About the WILDMEAT project

The term ‘wild meat’ (or ‘bushmeat’ in Africa) refers to terrestrial wild animals used for food in all parts of the world (IUCN World Conservation Congress 2000).

Header photo: © Dan Ingram


You can’t manage what you do not know and you don’t know something unless you measure and monitor it. This is the aim of the wild meat database. Up to 11 million tons of wild meat are harvested per year in rainforests only; much more if we add other biomes (savannas, temperate and boreal forests). This makes wild meat harvesting and trade a major biodiversity threat for hundreds of species, including non-human primates and emblematic large mammal species. As animals progress along wildlife meat value chains, spill-over risks increase with the opportunity for human contacts (hunters, traders, butchers, cooks, and consumers). It is therefore of the utmost importance to document this thoroughly.”

Dr Robert Nasi

Director General, CIFOR

Wild meat: A resource under pressure

As many as 2000 species of invertebrates, amphibians, fish, reptiles, birds and mammals are used as wild meat globally (Redmond et al. 2006). Wild meat or wild fish represent the main sources of protein, fat and micronutrients (such as iron) for millions of rural and forest people (Fa et al. 2016b). Wild meat also makes a crucial contribution to food security in circumstances where other food supply chains fail, and wild meat represents the sole or primary source of protein available. For example, it can become a vital ‘safety net’ in times of economic hardship, civil unrest, drought or disruption in the supply of alternatives (e.g. domestic meat and fish). Income from the sale of wild meat also contributes to the food security of rural families, when it is used to purchase other crucial food supplies (Lindsey et al. 2011a).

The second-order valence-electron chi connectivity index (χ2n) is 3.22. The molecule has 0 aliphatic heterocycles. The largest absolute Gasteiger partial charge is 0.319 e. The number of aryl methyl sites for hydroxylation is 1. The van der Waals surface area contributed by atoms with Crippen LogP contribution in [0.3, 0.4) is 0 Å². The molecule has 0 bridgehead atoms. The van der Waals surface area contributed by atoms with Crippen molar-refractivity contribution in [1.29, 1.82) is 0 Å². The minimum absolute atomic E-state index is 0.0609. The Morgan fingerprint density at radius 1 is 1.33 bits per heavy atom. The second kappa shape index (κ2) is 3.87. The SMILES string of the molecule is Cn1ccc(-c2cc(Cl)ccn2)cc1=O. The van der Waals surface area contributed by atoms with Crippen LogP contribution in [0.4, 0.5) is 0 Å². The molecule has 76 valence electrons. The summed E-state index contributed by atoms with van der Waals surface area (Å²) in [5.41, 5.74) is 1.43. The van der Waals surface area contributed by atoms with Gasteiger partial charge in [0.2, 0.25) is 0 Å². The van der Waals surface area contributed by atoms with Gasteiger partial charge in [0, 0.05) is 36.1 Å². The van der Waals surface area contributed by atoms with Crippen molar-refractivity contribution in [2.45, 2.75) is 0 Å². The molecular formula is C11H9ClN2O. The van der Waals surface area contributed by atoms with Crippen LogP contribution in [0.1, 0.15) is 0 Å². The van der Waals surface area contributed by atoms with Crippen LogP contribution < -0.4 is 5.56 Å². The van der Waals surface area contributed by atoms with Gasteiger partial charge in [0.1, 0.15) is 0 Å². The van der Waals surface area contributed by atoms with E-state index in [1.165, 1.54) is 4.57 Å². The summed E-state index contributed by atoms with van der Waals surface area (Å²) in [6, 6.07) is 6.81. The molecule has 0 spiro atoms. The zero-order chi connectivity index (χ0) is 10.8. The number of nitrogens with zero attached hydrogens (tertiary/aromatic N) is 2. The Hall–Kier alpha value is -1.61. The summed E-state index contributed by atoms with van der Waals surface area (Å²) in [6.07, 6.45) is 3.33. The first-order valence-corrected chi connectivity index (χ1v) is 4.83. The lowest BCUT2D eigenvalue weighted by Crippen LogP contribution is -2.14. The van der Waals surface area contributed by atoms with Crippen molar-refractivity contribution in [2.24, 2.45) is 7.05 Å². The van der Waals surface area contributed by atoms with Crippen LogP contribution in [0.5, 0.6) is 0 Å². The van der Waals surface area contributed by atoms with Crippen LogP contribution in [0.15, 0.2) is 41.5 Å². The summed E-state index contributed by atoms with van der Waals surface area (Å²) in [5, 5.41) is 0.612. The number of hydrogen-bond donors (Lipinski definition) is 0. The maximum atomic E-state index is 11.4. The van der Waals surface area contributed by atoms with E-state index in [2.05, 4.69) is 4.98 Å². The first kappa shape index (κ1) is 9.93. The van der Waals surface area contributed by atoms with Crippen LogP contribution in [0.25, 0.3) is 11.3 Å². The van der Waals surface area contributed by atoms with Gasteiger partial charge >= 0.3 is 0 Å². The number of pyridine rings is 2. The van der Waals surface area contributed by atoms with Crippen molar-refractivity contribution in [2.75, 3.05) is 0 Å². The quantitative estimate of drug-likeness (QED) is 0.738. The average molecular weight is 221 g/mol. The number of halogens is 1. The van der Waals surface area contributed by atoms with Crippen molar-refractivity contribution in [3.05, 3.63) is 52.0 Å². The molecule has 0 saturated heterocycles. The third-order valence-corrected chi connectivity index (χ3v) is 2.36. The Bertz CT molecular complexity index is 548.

However, growing human populations, technological advances in hunting techniques, increasing access to once-remote habitats, and the emergence of a commercial wild meat trade –  often to supply urban centres –  have culminated in harvest rates that are causing significant declines in wildlife populations (Benítez-López et al. 2017). Species declines can result in profound ecosystem changes, ranging from coextinctions of interacting species to the loss of ecological services critical for humanity (Ripple et al. 2017; Young et al. 2016). Moreover, the loss of wildlife used as a main source of meat by local communities will impact the food security and livelihoods of these communities, exposing vulnerable households to further poverty (Fa et al. 2003; Lindsey et al. 2015).

Link: A recent review of wild meat issues is provided in the CIFOR/CBD technical report “Towards a sustainable, participatory and inclusive wild meat sector”. Further publications and reports can be found through the WILDMEAT library portal.

The need for a wild meat evidence base

The creation of long-term global, regional and national monitoring frameworks for wild meat to inform policy and legal interventions are crucial steps in recognizing the importance of existing wild meat use and trade, and designing relevant interventions to manage it sustainably, where possible.